Skip to comments.Iconic Photos:Amazing Imagery,History:The U-2 Incident
Posted on 07/28/2010 3:45:02 PM PDT by lbryce
On May Day, 1960, Francis Gary Powers left the US base in Peshawar on a mission to photograph ICBM sites inside the Soviet Union. It would be the twenty-fourth U-2 spy mission over Soviet territory. Although it was a Soviet holiday, all units of the Soviet Air Defence Forces were on red alert as they suspected a U-2 flight and Powers was subsequently shot down.
The United States used NASA to issue a statement saying the plane was a research vessel, but soon Moscow was full of rumors of a downed American spy plane. THe American story was made up using the assumptions that the plane was fully destroyed and that Powers was dead. However, Nikita Khrushchev gave a detailed account of the American version of the U-2s flight and then disproved it point by point to the Supreme Soviet. It was an international humiliation for Eisenhower administration.
On May 11, the Soviet government suddenly convened journalists and diplomats to the Chess Pavilion in Gorky Park. Khrushchev surveyed the big room filled with aircraft debris. LIFE photographer Carl Mydans was among those invited over, and he began taking photos as much as he could. After some time, two Soviet officers hustled me out the door for the Soviets suspected that he was a spy for he was taking pictures too systematically. However, they did not confiscate his film. Although Mydans was not employed by the U.S. government, it didnt stop the Pentagon from perusing his photos. The designers of U-2 spy plane was able to learn what happened and what sort of missile hit the plane based on their analysis of Mydans photographs of the wreckage.
(Excerpt) Read more at iconicphotos.wordpress.com ...
The U-2 was amazing for many things, the most stunning was its unprecedented capability to gather military intelligence, photos infiltrating deep into Soviet territory with impunity by virtue of flying beyond that which Soviet missiles were capable. Until, shot down as reviewed here with incredible images, history
Amazing we could [produce such planes in the ‘50’s
My dad was part of the design team at Lockheed and Vought from ‘39 to ‘82. Amazing what you can do with a slide rule and good math skills.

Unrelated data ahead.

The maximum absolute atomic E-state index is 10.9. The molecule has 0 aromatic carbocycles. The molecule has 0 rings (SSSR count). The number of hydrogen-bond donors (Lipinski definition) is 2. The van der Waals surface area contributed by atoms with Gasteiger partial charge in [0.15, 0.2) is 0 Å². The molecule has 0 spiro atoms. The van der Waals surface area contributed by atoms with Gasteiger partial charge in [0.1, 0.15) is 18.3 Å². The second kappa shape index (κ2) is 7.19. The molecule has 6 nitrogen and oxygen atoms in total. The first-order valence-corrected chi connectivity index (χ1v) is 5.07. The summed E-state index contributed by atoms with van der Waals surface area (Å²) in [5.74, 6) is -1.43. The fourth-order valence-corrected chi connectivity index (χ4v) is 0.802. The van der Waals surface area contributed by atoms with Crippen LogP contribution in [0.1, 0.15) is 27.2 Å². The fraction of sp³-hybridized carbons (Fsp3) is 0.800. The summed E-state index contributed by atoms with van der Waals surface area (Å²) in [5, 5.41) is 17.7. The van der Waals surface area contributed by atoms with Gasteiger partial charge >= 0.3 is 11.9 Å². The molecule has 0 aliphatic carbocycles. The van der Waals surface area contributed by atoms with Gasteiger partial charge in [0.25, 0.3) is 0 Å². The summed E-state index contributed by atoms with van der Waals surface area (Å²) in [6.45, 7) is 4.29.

It’s a jet-powered glider! ;)
//Amazing what you can do with a slide rule and good math skills.//
Yep, just like the A-12/SR-71
And it helps having a chief designer able to “see air”, as Kelly Johnson was once credited with!
And I will bet that he could, conceptually. But his concepts were visionary.
Interesting to read some of the article comments from idiots espousing moral equivalency between Soviet Union and USA and how evil we were to use the A-bomb.
Kelly Johnson and the late Dale Earnhardt. Both could see air!
This may be of interest: http://www.hmhfp.info/SG_09E.html
I think it is about 12 minutes or so.
Turns out they shot down one of their own in addition to Powers:
The marshal was debating whether to go home to change his clothes or go straight to Red Square when another call came from Sverdlovsk on the special phone. The general haltingly reported that the second parachutist had been found and that unfortunately he was one of ours, Senior Lieutenant Safronov.
What do you mean, one of ours? The marshal barely kept from shouting. How many planes did you shoot down? Cant you tell the difference between ours and theirs?
His transponder wasnt working, lied the general. That lie was repeated many times later, until Igor Mentyukov cleared up the matter: The transponders were operating, but on the code for April, not May. In the preholiday flurry of activities, service personnel had not yet changed it. So not surprisingly, the radars perceived friendly as foe.
How many missiles did you fire? asked Biryuzov, gradually calming down.
One, three, and then two more. The general in Sverdlovsk began counting. Fourteen in all, he said, sounding depressed.
And which one brought down the plane?
Interesting story and photos, but not all the links on there are safe, so be careful...